Posts Tagged with “funerals”

Naturalistic Humanism as Religon – Part 2

This entry is part 2 of 8 in the series Humanistic Naturalism as a Religion

In my last post on the subject, I mentioned that naturalist humanism has to borrow from religion in order to function in real life. I found the following bit in an Answers Research Journal article on the philosophy of Stanley Fish:

Fish’s aim is yet again accurate when he takes on liberalism’s failure to invest human life with meaning. Fish relates a story philosopher Jürgen Habermas tells about his own life. Habermas had a Swiss friend who, though never a religious believer during his life, elected to have a church funeral. Habermas says his friend

had sensed the awkwardness of non-religious burial practices and, by his choice of place, publicly declared that the enlightened modern age has failed to find a suitable replacement for a religious way of coping with the final rite de passage.

But Fish himself can do no better. Although he knows the Bible fairly well, he has yet to recognize that all the foundations of all the interpretive communities in the world must beg, borrow, and steal from the biblical foundation to have morality, a telos, or other things that all worldviews require. Fish has not seen (or will not admit) that every one of the masons who constructed those foundations did his work with at least some—albeit suppressed and twisted—stones of Christian truth.

I read the following definition of an “atheistic” funeral on a funeral planning website:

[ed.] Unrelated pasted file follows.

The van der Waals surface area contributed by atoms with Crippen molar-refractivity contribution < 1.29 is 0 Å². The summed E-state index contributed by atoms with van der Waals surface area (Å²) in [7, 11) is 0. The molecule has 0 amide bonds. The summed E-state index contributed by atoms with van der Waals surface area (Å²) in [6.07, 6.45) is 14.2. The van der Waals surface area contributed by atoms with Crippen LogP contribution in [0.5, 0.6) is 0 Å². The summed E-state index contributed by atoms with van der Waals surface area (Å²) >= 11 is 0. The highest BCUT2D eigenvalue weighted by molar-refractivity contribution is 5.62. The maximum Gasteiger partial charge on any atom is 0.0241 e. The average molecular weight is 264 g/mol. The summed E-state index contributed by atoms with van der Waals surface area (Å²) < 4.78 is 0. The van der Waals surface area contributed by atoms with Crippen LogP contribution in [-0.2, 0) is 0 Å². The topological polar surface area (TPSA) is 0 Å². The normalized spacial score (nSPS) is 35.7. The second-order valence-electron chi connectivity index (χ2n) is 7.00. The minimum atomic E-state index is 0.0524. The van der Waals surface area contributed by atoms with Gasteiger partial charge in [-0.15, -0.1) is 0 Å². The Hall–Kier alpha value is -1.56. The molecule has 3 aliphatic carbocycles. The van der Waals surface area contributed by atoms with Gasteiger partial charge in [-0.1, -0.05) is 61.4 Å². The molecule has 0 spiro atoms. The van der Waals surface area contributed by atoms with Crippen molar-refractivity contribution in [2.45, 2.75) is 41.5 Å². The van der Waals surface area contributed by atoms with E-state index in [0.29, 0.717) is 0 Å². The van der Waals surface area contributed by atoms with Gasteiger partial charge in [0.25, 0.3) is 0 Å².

The humanist view rejects the idea of an afterlife and interprets death as the end to an individual’s consciousness. They believe that human beings are simply another part of nature — and that death is nature’s way of cleansing. Through death, we clear the way for new life.

Humanists view life as a chance to have stimulating, joyful experiences and to live an ethical and good life. The humanist’s funeral affirms these beliefs and celebrates the passing life.

Look at the incongruity here. An atheistic funeral is the celebration of the fact that a loved one’s life has been eradicated by nature in order to “clear the way for new life.” Life itself is described as a chance to have joyful experiences and live an ethical life. Think about it. To a naturalistic humanist, joy is just a chemical reaction designed to promote positive actions. Ethics without an external source are relative to each person’s personal belief. Even the desire to be ethical is just another chemical reaction promoting positive social interaction for the benefit of the group. The entire description above is personally degrading and philosophically useless – unless one borrows from religion the meaning of joy and ethics and good.